Assembly Committee Rejects Highway Repair Streamlining Bill

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A California Chamber of Commerce-supported bill to expedite and reduce costs for transportation infrastructure projects was voted down by an Assembly policy committee this week.

AB 278 (Steinorth; R-Rancho Cucamonga) would have streamlined and reduced regulatory burdens to inspect, maintain, repair, remove and replace existing highways and roads, or to add specified auxiliary lanes by exempting such projects under the California Environmental Quality Act (CEQA).

The purpose of the bill was in line with the Governor’s 2017 transportation proposal and his 2017 Five-Year Infrastructure Plan. More than 92% of the proposed funding identified in the plan is dedicated to the state’s transportation system, with $43 billion to be allocated to improve the maintenance of highways and roads, expand public transit, and support critical trade corridors over the next decade. The plan further focuses new revenue primarily on “fix-it-first” investments to repair neighborhood roads and state highways and bridges.

In a letter supporting AB 278, the CalChamber pointed out that as California continues to face significant costs for maintaining existing transportation infrastructure, it is of the utmost importance that the projects identified in AB 278 are approved and implemented in an expeditious and cost-effective way.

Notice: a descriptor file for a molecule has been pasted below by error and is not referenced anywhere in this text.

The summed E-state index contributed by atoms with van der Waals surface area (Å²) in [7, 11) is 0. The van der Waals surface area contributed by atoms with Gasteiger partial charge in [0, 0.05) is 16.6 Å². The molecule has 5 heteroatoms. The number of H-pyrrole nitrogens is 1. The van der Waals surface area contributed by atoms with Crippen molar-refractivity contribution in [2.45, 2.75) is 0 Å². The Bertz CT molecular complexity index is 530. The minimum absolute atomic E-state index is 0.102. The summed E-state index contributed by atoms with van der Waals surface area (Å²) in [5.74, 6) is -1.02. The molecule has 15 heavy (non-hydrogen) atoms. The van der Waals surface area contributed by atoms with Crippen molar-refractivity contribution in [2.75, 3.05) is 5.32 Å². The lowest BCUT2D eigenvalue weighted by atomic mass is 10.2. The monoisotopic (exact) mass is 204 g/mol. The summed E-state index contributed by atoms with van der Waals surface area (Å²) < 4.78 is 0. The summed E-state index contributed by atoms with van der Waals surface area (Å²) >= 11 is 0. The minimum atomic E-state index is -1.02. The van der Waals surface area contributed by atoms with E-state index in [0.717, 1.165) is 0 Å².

CEQA was initially passed to ensure that California’s environment is considered before a project moves forward. Over time, however, CEQA has become a hook for litigation and a means to delay critical public works projects.

Until significant changes are made to the underlying process, the CalChamber supports efforts to expedite CEQA review for important public works projects, such as those specified in AB 278, which will encourage economic growth and recovery.

AB 278 appropriately prioritized highway maintenance projects to ensure robust productivity as the state rebuilds its roads.

Key Vote

AB 278 failed to pass the Assembly Natural Resources Committee on a vote of 3-7.

Ayes: Acosta (R-Santa Clarita), T. Allen (R-Huntington Beach), Flora (R-Ripon).

Noes: C. Garcia (D-Bell Gardens), Chau (D-Monterey Park), Eggman (D-Stockton), Limón (D-Goleta), McCarty (D-Sacramento), Muratsuchi (D-Torrance), M. Stone (D-Scotts Valley).

Staff Contact: Louinda V. Lacey

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Louinda Lacey
About Louinda Lacey
Louinda V. Lacey joined the CalChamber in January 2017 as a policy advocate specializing in environmental policy, housing and land use, and product regulation issues. She previously provided regulatory compliance advice and enforcement defense services to businesses and individuals with a focus on environmental laws and regulations at her own Sacramento-based law firm. She holds a B.S. in business administration and an M.B.A. in finance from California State University, Sacramento. She earned her J.D. with great distinction from McGeorge School of Law, University of the Pacific, with a Certificate in Environmental Law, graduating as valedictorian of the evening division class.